November 16, 2009

STRANGER IN A STRANGE LAND:

Apocalypse Now: Amid fire and torment, a man and his son endure the end of the world as we know it.: a review of The Road by Cormac McCarthy (Ron Charles, Washington Post)

Among his thinly plotted novels, The Road is McCarthy's most thinly plotted of all, as there's literally nowhere to go, no sense in going, just the inexorable impulse to move. The plot, such as it is, comes down to this father's existential need to keep his son alive and hopeful in a world that offers no life or hope. Day after day, month after month, they're starving and freezing, pushing along a cart with the few provisions they scavenge from decrepit homes looted bare years ago. "The boy was all that stood between him and death," McCarthy writes. "He saw for a brief moment the absolute truth of the world. The cold relentless circling of the intestate earth. Darkness implacable. The blind dogs of the sun in their running. The crushing black vacuum of the universe."

But against that lifeless state, the man clings to a raw faith in his mission: "My job is to take care of you," he tells his son. "I was appointed to do that by God. I will kill anyone who touches you." With everything scraped away, the impulse to sanctify, to worship, to create meaning remains. "All of this like some ancient anointing," the man thinks after washing his son's hair in an icy dead lake. "So be it. Evoke the forms. Where you've nothing else construct ceremonies out of the air and breathe upon them."

Concurrent with keeping his son alive is the more metaphysical challenge of sustaining his son's innate goodness while forcing him to witness the corruption of all moral behavior. "Are we still the good guys?" the boy asks in moments of confusion and shock. His father insists they are. "This is what good guys do," he tells him. "They keep trying. They dont give up." Why, then, his son asks, won't he help the stragglers they run across instead of running from them or shooting at them? "We should go to him, Papa. We could get him and take him with us. . . . I'd give that little boy half of my food." How to explain the necessity of abandoning others to certain death (or worse, in one particularly terrifying scene) while maintaining that they're "the good guys," the ones "carrying the fire"?

Under these singularly bleak conditions, the boy's nature -- his impulse to help, his anxiety about stealing others' food -- is, of course, naive. But even when fighting for their lives, his father knows that it's a naiveté inspired by the boy's goodness that makes their fight worthwhile, that allows him to resist the age-old temptation "to curse God and die."

The encounter that illumines the final moments of the novel will infuriate McCarthy die-hards who relish his existential bleakness, but the scene confirms earlier allusions that suggest the roots of this end-of-the-world story reach far past the nuclear age to the apocalypse of Christian faith. The book's climax -- an immaculate conception of Pilgrim's Progress and "Mad Max" -- is a startling shift for McCarthy, but a tender answer to a desperate prayer.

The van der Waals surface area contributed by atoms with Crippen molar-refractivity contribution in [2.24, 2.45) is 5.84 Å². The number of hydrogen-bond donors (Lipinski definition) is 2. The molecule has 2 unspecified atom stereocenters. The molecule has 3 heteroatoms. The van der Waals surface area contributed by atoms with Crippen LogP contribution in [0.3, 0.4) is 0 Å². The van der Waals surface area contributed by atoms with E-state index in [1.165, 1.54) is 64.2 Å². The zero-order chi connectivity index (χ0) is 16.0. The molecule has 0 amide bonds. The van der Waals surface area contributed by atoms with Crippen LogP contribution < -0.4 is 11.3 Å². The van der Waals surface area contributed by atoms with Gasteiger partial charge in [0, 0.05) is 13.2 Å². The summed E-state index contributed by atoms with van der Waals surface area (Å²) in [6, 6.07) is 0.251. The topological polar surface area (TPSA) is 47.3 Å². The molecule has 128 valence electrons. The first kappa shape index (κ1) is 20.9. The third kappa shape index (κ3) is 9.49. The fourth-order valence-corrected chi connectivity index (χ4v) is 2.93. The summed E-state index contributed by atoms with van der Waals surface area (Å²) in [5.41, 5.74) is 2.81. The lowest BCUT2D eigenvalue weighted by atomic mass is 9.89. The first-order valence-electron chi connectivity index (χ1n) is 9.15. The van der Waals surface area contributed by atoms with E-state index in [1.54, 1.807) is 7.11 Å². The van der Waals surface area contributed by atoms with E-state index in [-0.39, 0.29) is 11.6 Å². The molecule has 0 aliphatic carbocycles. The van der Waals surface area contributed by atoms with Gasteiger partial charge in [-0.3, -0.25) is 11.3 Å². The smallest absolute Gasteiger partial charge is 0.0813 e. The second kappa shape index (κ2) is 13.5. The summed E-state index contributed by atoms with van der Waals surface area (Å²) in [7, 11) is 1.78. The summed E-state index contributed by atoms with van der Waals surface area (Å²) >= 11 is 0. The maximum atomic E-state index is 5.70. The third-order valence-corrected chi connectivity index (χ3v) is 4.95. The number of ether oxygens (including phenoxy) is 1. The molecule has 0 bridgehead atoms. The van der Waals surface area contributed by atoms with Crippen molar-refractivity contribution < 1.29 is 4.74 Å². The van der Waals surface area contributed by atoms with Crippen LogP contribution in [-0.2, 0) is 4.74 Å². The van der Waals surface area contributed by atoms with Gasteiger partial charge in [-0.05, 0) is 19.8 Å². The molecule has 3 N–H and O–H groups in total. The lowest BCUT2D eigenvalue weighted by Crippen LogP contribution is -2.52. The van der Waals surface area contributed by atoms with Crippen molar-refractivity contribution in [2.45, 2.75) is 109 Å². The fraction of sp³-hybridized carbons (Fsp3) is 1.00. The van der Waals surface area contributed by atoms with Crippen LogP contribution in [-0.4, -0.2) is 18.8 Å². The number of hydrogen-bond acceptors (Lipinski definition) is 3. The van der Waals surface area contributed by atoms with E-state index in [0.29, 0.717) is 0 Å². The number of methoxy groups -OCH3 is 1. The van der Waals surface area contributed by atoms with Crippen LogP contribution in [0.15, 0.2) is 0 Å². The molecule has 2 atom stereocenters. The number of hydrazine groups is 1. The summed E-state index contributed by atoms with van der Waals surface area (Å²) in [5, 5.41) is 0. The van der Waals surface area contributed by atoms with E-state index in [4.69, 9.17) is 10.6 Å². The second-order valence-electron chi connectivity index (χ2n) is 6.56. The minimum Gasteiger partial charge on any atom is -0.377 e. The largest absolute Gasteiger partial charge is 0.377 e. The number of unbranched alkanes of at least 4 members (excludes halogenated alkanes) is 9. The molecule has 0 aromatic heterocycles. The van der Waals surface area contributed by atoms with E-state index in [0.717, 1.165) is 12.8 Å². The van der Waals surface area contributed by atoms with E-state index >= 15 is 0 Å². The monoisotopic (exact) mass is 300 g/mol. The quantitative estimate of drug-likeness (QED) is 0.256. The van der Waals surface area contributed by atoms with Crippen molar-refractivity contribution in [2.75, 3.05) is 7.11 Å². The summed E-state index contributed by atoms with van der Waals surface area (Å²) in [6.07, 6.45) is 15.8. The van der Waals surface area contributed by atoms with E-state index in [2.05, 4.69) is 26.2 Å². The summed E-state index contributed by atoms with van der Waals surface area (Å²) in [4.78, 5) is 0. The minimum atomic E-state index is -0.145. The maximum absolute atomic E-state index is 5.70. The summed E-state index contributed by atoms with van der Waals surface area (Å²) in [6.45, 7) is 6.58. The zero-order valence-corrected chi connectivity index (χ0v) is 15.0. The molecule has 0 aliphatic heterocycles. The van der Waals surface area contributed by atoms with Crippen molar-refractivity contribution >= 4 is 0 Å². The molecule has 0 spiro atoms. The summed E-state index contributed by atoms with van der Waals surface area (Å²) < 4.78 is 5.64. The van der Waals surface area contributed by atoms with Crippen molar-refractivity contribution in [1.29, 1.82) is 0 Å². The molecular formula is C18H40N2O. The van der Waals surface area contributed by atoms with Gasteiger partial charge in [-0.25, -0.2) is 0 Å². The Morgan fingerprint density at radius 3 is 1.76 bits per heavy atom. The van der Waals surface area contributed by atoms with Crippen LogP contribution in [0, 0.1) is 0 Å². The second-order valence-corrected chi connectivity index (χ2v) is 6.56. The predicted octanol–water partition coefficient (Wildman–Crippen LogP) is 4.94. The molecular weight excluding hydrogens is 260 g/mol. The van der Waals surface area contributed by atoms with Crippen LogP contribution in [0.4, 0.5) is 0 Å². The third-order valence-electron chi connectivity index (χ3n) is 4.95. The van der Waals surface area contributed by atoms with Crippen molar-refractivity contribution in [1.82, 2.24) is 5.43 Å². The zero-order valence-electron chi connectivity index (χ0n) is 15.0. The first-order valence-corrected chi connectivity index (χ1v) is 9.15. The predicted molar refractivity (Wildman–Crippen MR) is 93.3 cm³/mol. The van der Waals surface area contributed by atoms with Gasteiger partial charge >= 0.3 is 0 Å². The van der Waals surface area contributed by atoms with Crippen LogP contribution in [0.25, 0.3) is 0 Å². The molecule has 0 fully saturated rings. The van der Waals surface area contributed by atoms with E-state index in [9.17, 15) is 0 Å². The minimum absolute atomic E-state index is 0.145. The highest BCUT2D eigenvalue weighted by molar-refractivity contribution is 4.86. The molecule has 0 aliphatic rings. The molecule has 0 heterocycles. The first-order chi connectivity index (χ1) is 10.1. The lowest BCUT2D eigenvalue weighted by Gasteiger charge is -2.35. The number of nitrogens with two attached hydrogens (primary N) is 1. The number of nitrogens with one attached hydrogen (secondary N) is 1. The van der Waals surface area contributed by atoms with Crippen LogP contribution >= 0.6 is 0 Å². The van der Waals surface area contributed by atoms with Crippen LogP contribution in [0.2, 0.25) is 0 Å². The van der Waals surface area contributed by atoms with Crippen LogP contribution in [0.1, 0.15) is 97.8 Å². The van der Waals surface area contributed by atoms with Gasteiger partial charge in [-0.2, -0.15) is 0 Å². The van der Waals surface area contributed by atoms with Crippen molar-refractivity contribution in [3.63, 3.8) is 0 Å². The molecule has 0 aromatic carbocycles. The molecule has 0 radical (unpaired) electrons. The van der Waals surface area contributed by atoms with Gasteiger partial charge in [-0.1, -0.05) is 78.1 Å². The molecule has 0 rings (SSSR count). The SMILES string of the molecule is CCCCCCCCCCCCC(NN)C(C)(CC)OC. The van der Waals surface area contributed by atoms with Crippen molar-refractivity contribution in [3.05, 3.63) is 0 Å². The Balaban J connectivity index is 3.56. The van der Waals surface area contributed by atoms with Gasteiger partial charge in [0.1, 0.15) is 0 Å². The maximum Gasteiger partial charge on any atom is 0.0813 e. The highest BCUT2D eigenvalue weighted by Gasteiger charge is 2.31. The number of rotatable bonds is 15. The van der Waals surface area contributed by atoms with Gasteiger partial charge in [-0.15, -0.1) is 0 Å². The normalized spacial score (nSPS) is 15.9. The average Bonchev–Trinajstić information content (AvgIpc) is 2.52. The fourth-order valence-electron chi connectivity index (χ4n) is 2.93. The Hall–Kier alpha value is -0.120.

The book allows for a number of readings--though all of them Christian. A fable of the love between Father and Son can't help but be read as a Christian allegory, especially when the boy is referred to as a tabernacle and proclaims: "I am the one."

But I was struck throughout by the obvious way in which the author was challenging existentialism. This is the sort of book the mature Camus would have written to rebut his younger self. In particular, Mr. McCarthy makes the direct argument that the man's love for the boy justifies existence and the selflessness of this love is made apparent by the man's sacrifice. Meanwhile, despite a situation of literal lawlessness, the two characters are continuously bothered by whether their actions conform to objective standards of good. The boy is even more insistent on this point than the man, functioning as a prick to his conscience. In a world where existence has been boiled down to little more than the individual and utter freedom seemingly reigns--the ideal condition for the Existential anti-ethos--our heroes reject individualism and freedom, choosing love and the Law instead.

The unrecognized money shot of the book though come when the man is remembering a special night on the beach with his wife and recalls that: "he said if he were God he would have made the world just so and no different." The suggestion is that this moment of beauty and love justifies Creation. Perhaps too the love of the man and the boy does, no matter the circumstances under which it occurs. Or, maybe the story alone does. Were you God, wouldn't the capacity of man for such love justify your Work to you? Despite all the awfulness and evil we're likewise capable of?


Posted by Orrin Judd at November 16, 2009 6:21 AM
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